Assorted Photos 2

by Carl Strang

Today I’ll share photos of some colorful insects. Fiery skippers are described in references as a southern species that sometimes appears in the North. It seems to me, though, that a year seldom goes by when I fail to see them.

I have seen fiery skippers several times at Mayslake Forest Preserve this year. This one’s on sneezeweed.

With summer waning away, it’s appropriate to begin seeing autumn meadowhawks.

AKA yellow-legged meadowhawks, for obvious reasons.

Finally I want to focus on some very small insects. They are tiny, but so abundant this year that it’s been impossible to overlook them. The shiny black beetles, each at most a couple millimeters long, first showed up in sweep nets the kids were swinging at the Forest Preserve District’s employee parent-child event at Mayslake in August. Then they were mainly in Queen Anne’s lace flowers. Lately they have shifted to goldenrods.

They plunge their heads into the little florets of this Canada goldenrod.

Their simple hump-backed oval shape, shiny elytra, and abundance all made it seem likely they should be common enough to find in references. I tried probing them, and they showed no jumping talent, so I ruled out flea beetles. I found a likely match while scanning photos representing the various families of beetles in the BugGuide website. They appear to be members of the shining flower beetle family, Phalacridae. One common genus is Olibrus.

Here They Are!

by Carl Strang

In a recent post I mentioned that I have not seen many meadowhawks at Mayslake Forest Preserve. Two days ago I finally found a bunch there, around the edge of the stream corridor marsh. I saw several white-faced meadowhawks.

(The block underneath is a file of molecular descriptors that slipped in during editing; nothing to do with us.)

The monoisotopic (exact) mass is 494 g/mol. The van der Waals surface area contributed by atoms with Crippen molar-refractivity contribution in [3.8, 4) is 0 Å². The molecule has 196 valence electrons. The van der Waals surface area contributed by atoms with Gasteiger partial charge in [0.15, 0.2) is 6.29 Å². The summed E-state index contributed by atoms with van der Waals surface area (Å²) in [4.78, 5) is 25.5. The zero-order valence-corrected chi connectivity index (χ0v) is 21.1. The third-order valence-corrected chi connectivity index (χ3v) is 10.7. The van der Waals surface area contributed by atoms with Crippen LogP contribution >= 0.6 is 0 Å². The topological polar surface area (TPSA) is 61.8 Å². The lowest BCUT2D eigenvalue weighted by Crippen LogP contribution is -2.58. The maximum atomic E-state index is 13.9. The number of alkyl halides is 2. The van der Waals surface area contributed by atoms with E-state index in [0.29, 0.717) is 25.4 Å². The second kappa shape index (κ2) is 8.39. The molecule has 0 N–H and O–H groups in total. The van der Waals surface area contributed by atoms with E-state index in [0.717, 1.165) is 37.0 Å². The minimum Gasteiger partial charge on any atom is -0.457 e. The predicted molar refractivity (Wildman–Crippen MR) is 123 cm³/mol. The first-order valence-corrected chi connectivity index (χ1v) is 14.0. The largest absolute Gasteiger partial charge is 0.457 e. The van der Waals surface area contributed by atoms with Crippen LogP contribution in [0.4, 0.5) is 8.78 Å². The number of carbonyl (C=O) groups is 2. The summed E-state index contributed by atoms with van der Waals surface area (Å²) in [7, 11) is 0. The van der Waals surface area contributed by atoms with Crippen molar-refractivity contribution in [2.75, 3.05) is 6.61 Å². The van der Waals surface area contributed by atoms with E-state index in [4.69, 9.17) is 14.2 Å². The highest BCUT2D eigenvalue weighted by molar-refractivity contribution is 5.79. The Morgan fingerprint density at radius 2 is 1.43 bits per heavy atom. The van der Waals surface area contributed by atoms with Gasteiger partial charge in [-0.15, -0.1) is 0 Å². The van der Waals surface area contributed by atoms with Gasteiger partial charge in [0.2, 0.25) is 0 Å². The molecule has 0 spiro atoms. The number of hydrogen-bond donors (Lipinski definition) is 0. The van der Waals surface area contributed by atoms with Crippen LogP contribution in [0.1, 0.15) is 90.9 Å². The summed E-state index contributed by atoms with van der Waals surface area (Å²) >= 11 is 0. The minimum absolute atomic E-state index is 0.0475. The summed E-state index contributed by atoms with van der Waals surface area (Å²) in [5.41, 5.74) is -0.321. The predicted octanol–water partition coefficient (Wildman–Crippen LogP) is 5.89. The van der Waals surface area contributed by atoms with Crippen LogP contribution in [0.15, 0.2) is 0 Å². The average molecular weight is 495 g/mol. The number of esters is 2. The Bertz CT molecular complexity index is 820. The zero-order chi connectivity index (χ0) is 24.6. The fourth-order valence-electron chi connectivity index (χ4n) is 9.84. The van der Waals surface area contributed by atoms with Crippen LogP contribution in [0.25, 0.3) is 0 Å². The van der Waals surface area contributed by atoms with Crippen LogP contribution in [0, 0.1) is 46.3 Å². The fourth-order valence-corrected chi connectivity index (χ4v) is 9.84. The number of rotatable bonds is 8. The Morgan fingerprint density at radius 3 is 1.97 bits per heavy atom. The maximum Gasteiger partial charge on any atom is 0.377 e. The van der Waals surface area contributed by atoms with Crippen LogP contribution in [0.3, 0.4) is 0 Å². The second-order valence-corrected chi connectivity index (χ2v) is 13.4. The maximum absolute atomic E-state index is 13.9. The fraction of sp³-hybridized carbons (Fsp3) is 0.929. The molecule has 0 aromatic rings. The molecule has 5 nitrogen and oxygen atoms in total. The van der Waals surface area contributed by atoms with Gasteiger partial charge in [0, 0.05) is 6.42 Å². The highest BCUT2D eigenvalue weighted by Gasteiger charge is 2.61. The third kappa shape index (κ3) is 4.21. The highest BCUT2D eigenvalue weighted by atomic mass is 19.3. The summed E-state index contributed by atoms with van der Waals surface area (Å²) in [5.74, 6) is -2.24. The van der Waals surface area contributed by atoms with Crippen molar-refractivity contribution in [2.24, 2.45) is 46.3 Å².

There also were a number of autumn meadowhawks.

These latter males were, I suspect, hanging around waiting for a heavy rainstorm. On several occasions I have seen pairs of this species laying their eggs on days after late season rains, the females depositing their prospective offspring on the mud just above the waterline, instinctively trusting that spring downpours will raise the pond level enough to submerge the eggs and stimulate hatching.

That same day, up near the friary demolition site I saw a late-flying shadow darner.

And, as a non-odonate bonus, near the off-leash dog fence I spotted a persisting female fiery skipper.

I treasure these last colorful insects. Soon we enter the long season of quiet.

August Insect Phenology

by Carl Strang

I was able to accumulate first-of-the-year sightings for 11 insect species at Mayslake Forest Preserve in August that could be compared to last year’s dates. These ranged from 44 days earlier to 77 days later, with a median of 11 days earlier. The extremes in range are greater than I see in plants, and usually reflect either different generations of insects within a season (I missed spotting representatives of an earlier or later generation in one year or the other), or uncommon species.

I also added 13 new species to the preserve’s list. Some of these I have mentioned in earlier posts (straight-lanced meadow katydid, citrine forktail, and fork-tailed bush katydid). Others were the black blister beetle,

meadow fritillary,

common buckeye,

ailanthus webworm,

fiery skipper,

and green cloverworm moth.

The fiery skipper is a southern species that moves north in considerable numbers in some years. The green cloverworm moth is distinctive enough that the blurry photo is sufficient to identify it, a common species whose presence is expected. The remaining new species were eastern tailed-blue, common true katydid, jumping bush cricket, and swamp cicada. As mentioned in an earlier post, I have been alert for the presence of the swamp cicada in DuPage County, and was pleased to hear single individuals singing on three different days at Mayslake in August.

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